By Jeff Labine
This year’s Thunder Bay Blues Festival broke some records and possibly some rules.
Thousands attended the annual music festival over the weekend, which featured big name acts like Burton Cummings, Tom Cochrane, Serena Ryder and Colin James. The three-day event, which wrapped up on Sunday, was packed throughout the weekend at Marina Park as each Canadian band took to the stage.
In terms of attendance and sales, Bluesfest was well ahead compared to last year, said Thunder Bay Community Auditorium general manager Bob Halvorsen.
He guessed they saw an increase of around 50 per cent.
“Last year was less than stellar, but this year was fantastic,” he said.
“After 15 years of doing this with back-to-back years where we didn’t do so well and then this year where we came roaring back to have the best year ever after 15 years is just fantastic.”
Despite the records being set, there were a few hiccups including delays that pushed some acts well into midnight and beyond the 11 p.m. closing time. The first delay happened on Friday due to rain while the other involved Cochrane’s guitar, which delayed him from performing at his scheduled time. On Saturday, Colin James’ flight into Thunder Bay was delayed and when he arrived to the festival, he required a sound check, which pushed the schedule farther back.
Halvorsen said they did receive some complaints about the noise.
“We made a decision that we made an investment in those acts, that’s where all the money is and they are what people are here to see,” he said. “We decided to plough ahead and go past the 11 p.m. curfew. We have gone passed in other years (but) this year was a little more than any other year in terms of time.”
Halvorsen added that they apologized for the technical difficulties and believes that most understood that these kinds of things happen at live events. He wasn’t aware if the festival violated any bylaws by going past midnight.
Lori Quesnelle arrived on Sunday at 9:30 a.m. in order to snag a prime spot. She was attending the festival with her husband and a few friends and said she spent the entire weekend at Bluesfest.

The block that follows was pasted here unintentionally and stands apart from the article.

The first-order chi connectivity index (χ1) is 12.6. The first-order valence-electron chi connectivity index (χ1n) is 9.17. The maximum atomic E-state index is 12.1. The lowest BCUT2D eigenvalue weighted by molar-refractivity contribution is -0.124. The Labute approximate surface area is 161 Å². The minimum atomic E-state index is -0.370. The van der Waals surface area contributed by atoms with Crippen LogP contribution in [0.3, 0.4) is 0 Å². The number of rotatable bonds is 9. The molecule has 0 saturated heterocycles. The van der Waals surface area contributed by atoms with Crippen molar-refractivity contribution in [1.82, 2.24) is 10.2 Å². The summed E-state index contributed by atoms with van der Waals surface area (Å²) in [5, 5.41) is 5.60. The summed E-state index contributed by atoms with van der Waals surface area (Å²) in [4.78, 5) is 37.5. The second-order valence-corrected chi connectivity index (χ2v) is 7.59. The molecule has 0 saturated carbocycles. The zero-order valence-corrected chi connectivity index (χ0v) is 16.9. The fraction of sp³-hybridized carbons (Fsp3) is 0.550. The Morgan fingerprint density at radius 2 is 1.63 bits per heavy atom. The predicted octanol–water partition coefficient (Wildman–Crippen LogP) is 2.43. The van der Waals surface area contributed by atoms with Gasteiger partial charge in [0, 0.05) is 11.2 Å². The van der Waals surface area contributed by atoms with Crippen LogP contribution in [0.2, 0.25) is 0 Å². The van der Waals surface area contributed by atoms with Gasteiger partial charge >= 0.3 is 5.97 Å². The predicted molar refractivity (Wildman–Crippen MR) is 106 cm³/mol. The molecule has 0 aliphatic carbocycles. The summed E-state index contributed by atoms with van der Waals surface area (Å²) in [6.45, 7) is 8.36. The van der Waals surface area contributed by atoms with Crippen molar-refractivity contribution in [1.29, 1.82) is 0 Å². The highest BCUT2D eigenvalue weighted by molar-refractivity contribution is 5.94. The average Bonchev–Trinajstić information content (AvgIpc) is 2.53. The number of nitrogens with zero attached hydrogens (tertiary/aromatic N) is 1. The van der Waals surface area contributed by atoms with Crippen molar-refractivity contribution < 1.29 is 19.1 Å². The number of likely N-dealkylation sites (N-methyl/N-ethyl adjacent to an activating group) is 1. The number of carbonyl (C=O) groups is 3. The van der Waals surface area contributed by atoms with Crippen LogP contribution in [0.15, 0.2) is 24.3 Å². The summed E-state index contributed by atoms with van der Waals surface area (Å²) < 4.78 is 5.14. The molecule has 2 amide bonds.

“I want to see Burton Cummings and I’m short and blind and I want to be able to see,” she said on why she arrived so early.
“There’s certain bands that I like to see and I don’t like to be pushed and I don’t like to be stomped on so this way I avoid a lot of rudeness and ignorance.”
Quesnelle said she was disappointed that she wasn’t able to see everyone she wanted because of the delays.
Quesnelle said they had obligations they needed to go to at midnight, so they had to leave.
“We had to leave before Colin James came on,” she said. “We had to leave before the other band came on the other night. I understand 20 minutes to half an hour but an hour and a half is too much.”
She said the delays could impact if she returns to the show next year.
Dave Redding and Jan Cummings, who both travelled to Thunder Bay from St. Paul, Minn., didn’t appear to mind the delays. The pair have been attending Bluesfest for 11 years and Redding said he’s never seen that happen before to that extent in all the years they have come to the festival.
“It’s bound to happen,” Redding said. “We’ve been here for 11 years and never had a glitch. It’s been flawless.”
Redding explained that it was around the second or third year at Bluesfest when they met a couple from Timmins. From then on, it became a tradition for the two couples to meet up in Thunder Bay and take in the music festival.
Both Redding and Cummings enjoyed the all-Canadian lineup this year.
“We don’t get to hear the Canadians all that much,” she said. “It was fun. The first year we came here it was because Downchild Blues Band was here. I said I would love to see them again and here they are.”